Doctors Debunk Five Myths About Brain Metastases

Neurosurgeons recommend that brain metastasis count should not guide treatment for patients who need personalized care

/ Author:  / Reviewed by: Joseph V. Madia, MD Beth Bolt, RPh

(RxWiki News) New medical research continually contributes to how physicians treat their patients. As new information becomes available, older practices can become obsolete.

A committee of experts is seeking to reject five myths associated with the brain metastases, or cancers that have spread to the brain, that can lead to poorer care.

The committee's recommendations address topics including radiation treatment, the importance of early detection and tumor analysis.

"Consult a neurologist about brain cancer screening and treatment options."

Douglas S. Kondziolka, MD, MSc, FRCSC, vice chair of clinical research and director of the Gamma Knife Program in the department of neurosurgery at NYU Langone, was the lead author of this article.

“We are in an era of personalized medicine and we need to begin thinking that way,” Dr. Kondziolka said in a prepared statement.

According to Dr. Kondziolka and colleagues, the first misconception is that all cancer tumor cell types act the same way once spread to the brain. The authors called that an “oversimplification,” as brain metastases behave differently depending on whether they originate in the lung, breast or skin, for example. That variation can affect how the cancer would respond to chemotherapy or radiation.

The second myth addressed in the article is that the number of brain metastases is the best guide for treatment. The authors argued that relying only on number of tumors “can wrongly limit treatment options.” Instead, doctors should consider the size and scope of tumors rather than total number, according to the article.

The third myth is that all brain metastases suggest the presence of undetectable micrometastases, or very small tumors. The authors argued that’s not the case, and aggressive treatment of tumors can improve tumor control and patient survival.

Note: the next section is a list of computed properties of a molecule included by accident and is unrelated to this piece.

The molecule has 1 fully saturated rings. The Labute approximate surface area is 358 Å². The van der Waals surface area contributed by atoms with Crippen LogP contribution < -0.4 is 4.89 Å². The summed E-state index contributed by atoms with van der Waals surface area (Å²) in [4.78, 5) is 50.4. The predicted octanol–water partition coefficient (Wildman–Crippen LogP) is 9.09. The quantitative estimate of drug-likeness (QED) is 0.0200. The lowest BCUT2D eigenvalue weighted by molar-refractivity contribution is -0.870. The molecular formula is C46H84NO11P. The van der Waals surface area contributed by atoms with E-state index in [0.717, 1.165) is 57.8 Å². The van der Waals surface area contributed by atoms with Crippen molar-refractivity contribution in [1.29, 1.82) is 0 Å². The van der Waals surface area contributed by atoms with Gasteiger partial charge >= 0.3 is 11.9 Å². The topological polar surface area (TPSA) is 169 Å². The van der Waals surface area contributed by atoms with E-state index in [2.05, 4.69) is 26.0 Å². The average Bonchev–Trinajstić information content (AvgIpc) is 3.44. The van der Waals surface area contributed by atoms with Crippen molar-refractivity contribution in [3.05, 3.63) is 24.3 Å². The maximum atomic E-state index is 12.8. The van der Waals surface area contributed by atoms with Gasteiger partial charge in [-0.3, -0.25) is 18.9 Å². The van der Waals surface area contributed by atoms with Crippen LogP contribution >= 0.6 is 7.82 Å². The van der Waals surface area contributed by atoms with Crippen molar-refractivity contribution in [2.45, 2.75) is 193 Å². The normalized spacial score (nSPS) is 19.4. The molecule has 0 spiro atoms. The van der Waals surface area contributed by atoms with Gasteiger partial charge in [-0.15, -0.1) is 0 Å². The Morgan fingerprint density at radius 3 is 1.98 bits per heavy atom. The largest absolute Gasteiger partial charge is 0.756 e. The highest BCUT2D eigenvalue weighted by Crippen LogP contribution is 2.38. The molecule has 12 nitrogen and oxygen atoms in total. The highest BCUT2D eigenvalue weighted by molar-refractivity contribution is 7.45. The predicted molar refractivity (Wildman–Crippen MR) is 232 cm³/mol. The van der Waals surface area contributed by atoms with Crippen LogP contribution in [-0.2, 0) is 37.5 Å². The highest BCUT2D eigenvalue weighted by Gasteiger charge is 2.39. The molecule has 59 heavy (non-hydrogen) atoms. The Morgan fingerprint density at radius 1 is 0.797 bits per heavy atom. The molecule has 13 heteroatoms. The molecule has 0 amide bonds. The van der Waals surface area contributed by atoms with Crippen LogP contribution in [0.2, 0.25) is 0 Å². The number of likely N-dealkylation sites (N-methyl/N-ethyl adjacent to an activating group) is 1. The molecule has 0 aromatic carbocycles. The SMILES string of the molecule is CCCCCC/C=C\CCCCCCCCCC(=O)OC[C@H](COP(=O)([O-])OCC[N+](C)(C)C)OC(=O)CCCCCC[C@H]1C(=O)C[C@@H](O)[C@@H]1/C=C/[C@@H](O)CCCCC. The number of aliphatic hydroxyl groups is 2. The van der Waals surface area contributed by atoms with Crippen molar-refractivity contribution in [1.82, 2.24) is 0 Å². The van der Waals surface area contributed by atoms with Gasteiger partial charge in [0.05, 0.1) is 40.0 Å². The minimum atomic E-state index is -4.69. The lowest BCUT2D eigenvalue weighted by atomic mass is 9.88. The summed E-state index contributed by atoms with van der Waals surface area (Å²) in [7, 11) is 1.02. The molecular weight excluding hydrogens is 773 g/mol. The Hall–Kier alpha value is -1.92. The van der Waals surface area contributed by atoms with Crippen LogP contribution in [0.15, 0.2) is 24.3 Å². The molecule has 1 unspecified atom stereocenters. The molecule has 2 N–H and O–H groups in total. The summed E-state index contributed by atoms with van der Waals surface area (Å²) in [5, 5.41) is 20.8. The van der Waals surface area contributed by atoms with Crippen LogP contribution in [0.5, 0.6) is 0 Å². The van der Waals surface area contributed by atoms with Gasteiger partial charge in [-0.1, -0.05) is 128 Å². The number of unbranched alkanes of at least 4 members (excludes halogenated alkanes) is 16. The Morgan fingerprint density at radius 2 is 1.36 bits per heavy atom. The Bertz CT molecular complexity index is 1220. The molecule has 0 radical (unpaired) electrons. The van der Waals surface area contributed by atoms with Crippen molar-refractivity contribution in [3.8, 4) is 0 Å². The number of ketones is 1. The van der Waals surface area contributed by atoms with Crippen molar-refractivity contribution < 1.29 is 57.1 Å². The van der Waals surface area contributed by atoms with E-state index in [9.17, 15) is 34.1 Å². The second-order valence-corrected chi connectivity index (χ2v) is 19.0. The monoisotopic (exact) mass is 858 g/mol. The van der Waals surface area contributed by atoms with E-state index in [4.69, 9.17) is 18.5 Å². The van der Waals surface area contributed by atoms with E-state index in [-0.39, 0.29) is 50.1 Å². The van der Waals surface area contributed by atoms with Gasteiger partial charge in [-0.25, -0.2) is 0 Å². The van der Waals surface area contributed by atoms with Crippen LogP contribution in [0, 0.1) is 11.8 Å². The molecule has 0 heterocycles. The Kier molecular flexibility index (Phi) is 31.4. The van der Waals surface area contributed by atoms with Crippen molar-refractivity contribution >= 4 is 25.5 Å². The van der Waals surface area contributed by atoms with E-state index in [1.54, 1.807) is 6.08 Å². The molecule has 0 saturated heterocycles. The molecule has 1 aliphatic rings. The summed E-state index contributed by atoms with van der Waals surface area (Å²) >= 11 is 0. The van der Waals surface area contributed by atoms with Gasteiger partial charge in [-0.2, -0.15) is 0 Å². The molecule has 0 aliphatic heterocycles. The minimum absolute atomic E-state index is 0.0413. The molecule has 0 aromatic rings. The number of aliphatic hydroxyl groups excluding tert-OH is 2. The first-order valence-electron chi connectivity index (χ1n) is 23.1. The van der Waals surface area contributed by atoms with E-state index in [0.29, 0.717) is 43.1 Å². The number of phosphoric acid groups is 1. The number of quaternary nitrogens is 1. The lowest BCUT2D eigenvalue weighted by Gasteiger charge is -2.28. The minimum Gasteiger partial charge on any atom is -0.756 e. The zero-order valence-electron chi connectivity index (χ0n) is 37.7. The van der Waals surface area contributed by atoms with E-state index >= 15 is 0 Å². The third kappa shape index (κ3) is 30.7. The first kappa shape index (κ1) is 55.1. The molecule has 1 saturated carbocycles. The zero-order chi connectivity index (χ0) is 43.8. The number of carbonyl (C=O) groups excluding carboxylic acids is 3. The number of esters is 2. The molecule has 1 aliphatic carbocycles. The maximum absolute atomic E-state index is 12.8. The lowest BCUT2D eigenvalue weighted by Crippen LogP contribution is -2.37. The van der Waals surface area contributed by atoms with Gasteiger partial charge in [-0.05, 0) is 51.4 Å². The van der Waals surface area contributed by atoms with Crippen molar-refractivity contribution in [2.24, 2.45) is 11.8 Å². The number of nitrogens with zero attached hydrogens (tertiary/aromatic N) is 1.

The fourth misconception is that whole brain radiation (WBR) is not appropriate because it may cause brain damage if a patient lives long enough. Instead, the authors recommended that the risks and benefits of WBR should be weighed for each patient.

The authors also noted that studies on the impact of WBR on brain function are being conducted.

The final myth covered is that most brain metastases cause clear symptoms, making regular screening unnecessary. The authors found that modern screening methods allow for earlier detection, and subsequent treatment, before symptoms start.

The authors called for “fresh thinking and new critical analyses” in a joint statement that urged focus on “why some patients with a given primary cancer develop brain tumors and others do not.”

Input for these recommendations came from physicians and specialists from the Henry Ford Health System, University of Maryland Medical Center, the Cleveland Clinic and Harvard Medical School.

The committee's recommendations were published as a special article in the July issue of the peer-reviewed journal Neurosurgery.

Review Date: 
June 26, 2014
Last Updated:
July 2, 2014